I’ve said it often, written it: “How do they sleep at night?” Seriously, I’m sure I posed the question in plenty of articles during the Cheney-Bush reign and then after Barack Obama took the oath. How incredibly naïve I was.
After a year of “seeing” a sociopath, a man who charmed and lied his way into and through my life, I now know that those who lack empathy sleep just fine—unless they’re worried about their own interests. Totally self-focused, they have an insatiable need for attention. Conversations that veer away from them, towards anyone or anything else, must be redirected back to the center of the universe—the sociopath. For them, it’s “me, me, me, me, me.”
Consider Dick Cheney. Wherever he went, his mobile hospital followed. He must’ve loved all that assistance, service, sustenance. I can recall examples like this about my personality disordered “friend”. The time he slipped, fell, and cut his chin. The stitches. You’d have thought he’d survived a shark attack. Then when he got that bee sting, went into anaphylactic shock, and drove himself to the hospital, just in time. He loved talking about his troubles, his health, texting to report his blood glucose level most mornings. Whoa, it just occurred to me that these illustrations might have been fabrications. The man is incapable of honesty.
But back to Cheney, the architect of the War of Terror, enhanced interrogation (such an inventive euphemism), and NSA wiretapping—he’s been in the news this week. I admit to feeling a little satisfaction in knowing Cheney didn’t sleep well for a while in 2007. When he had the realization that someone, a “terrorist” perhaps might possibly tinker with his ticker. Might use a remote-control gadget on the defibrillator implanted in his chest, the little computer capable of shocking his cold, faltering heart to its proper rhythm if necessary. Yes, Cheney was aware that someone could reprogram the device, zap him. He’d seen it on TV, an episode of Homeland. It makes sense that he was frightened. Understanding that this could be executed and why are not incompatible with an appreciation of and enthusiasm for torture, Cheney’s specialty—hypothermia, stress positions, waterboarding. “I signed off on it,” he’d said, about the “alternative set of procedures”—another euphemism.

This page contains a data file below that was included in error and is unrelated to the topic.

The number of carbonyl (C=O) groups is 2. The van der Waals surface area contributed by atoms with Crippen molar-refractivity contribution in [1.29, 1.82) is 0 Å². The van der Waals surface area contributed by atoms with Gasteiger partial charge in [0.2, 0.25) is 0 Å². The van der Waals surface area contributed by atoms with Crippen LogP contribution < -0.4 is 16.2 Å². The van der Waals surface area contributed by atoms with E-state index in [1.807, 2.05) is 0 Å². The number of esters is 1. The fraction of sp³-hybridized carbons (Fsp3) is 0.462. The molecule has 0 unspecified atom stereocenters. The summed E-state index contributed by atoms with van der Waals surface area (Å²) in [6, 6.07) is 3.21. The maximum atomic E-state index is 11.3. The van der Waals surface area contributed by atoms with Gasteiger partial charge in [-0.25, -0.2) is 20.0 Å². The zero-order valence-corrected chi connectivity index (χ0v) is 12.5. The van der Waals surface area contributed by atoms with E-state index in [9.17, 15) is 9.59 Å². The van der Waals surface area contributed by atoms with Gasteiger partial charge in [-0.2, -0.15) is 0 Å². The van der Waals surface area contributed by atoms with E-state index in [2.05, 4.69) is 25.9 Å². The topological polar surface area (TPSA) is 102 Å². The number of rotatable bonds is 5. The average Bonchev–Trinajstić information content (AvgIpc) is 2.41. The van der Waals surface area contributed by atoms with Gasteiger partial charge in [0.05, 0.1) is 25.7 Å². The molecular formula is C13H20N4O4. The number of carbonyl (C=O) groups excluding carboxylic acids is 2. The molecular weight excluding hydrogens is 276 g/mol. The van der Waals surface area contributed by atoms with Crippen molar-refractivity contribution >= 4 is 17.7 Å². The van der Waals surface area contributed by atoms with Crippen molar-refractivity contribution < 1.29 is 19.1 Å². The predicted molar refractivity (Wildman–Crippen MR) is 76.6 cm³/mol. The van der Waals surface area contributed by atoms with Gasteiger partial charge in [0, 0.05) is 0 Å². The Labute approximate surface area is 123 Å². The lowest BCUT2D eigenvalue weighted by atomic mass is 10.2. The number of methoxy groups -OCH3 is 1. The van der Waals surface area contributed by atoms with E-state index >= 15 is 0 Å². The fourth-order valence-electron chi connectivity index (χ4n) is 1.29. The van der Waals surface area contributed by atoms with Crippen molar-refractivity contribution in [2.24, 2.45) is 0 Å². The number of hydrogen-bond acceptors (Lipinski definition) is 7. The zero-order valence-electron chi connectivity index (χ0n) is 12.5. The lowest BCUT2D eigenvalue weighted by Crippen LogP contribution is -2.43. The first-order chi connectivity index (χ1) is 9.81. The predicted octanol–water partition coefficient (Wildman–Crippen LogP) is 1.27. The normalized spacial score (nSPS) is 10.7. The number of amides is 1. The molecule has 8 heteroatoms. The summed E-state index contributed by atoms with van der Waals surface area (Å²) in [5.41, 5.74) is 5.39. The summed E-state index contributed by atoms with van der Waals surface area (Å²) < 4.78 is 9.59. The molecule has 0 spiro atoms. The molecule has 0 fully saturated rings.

Imagine the perspiration. Imagine the furtive glances, the hand, reaching up to pat the flaccid flesh concealing the apparatus. Could he trust anyone? Even his entourage? He’d shot Harry Whittington, an attorney who accompanied him on a quail hunt, for god’s sake. So many enemies, even in red states.
Cheney made a decision—to have the wireless feature disabled. Of course, this was risky. The wireless feature has a function. It alerts the doctor that something’s wrong, broken.
The probability of a security breach was blaring red though. I’m sure Cheney could feel it, like a thunderclap headache. He opted to disable the wireless, a decision the ordinary, well-liked individual never would have to make. Cheney wasn’t Mr. Popularity. Hell-bent on basking in his legacy of carnage, he HAD to eliminate the risk of a terror attack on his defibrillator. It was “me, me, me, the neocons/Zionists need me.” He’d profited handsomely from war and knew he’d be at the top of the heart transplant list with the snap of a threat. Color would return to his cheeks. He’d be himself again, snarling power. And he’d use this power to criticize Obama’s presidency even though he knew it would align with his/Bush’s. Eventually, he’d praise Obama for his drone program, one sociopath giving a nod to another.
Missy Comley Beattie has written for National Public Radio and Nashville Life Magazine. She was an instructor of memoirs writing at Johns Hopkins’ Osher Lifelong Learning Institute in Baltimore. Email: firstname.lastname@example.org.